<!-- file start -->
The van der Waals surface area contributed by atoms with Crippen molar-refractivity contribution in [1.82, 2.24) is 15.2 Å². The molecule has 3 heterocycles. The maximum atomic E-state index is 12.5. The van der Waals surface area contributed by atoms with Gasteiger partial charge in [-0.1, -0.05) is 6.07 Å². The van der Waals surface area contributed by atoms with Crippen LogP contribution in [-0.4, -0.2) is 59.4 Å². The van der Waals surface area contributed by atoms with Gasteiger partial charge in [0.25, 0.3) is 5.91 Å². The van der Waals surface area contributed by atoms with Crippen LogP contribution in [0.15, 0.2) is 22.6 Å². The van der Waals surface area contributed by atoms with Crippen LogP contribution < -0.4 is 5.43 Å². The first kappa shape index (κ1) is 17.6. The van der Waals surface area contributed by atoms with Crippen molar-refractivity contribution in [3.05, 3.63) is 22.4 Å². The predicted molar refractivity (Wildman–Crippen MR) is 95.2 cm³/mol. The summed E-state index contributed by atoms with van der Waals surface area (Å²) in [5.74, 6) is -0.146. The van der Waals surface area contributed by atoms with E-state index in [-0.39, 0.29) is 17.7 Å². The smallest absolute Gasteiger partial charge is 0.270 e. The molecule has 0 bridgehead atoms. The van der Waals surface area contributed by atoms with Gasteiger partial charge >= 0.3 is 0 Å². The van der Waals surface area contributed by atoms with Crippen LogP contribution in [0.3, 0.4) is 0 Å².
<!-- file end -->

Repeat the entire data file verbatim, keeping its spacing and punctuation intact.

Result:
The van der Waals surface area contributed by atoms with Crippen molar-refractivity contribution in [1.82, 2.24) is 15.2 Å². The molecule has 3 heterocycles. The maximum atomic E-state index is 12.5. The van der Waals surface area contributed by atoms with Gasteiger partial charge in [-0.1, -0.05) is 6.07 Å². The van der Waals surface area contributed by atoms with Crippen LogP contribution in [-0.4, -0.2) is 59.4 Å². The van der Waals surface area contributed by atoms with Gasteiger partial charge in [0.25, 0.3) is 5.91 Å². The van der Waals surface area contributed by atoms with Crippen LogP contribution in [0.15, 0.2) is 22.6 Å². The van der Waals surface area contributed by atoms with Crippen LogP contribution < -0.4 is 5.43 Å². The first kappa shape index (κ1) is 17.6. The van der Waals surface area contributed by atoms with Crippen molar-refractivity contribution in [3.05, 3.63) is 22.4 Å². The predicted molar refractivity (Wildman–Crippen MR) is 95.2 cm³/mol. The summed E-state index contributed by atoms with van der Waals surface area (Å²) in [5.74, 6) is -0.146. The van der Waals surface area contributed by atoms with E-state index in [-0.39, 0.29) is 17.7 Å². The smallest absolute Gasteiger partial charge is 0.270 e. The molecule has 0 bridgehead atoms. The van der Waals surface area contributed by atoms with Gasteiger partial charge >= 0.3 is 0 Å². The van der Waals surface area contributed by atoms with Crippen LogP contribution in [0.3, 0.4) is 0 Å².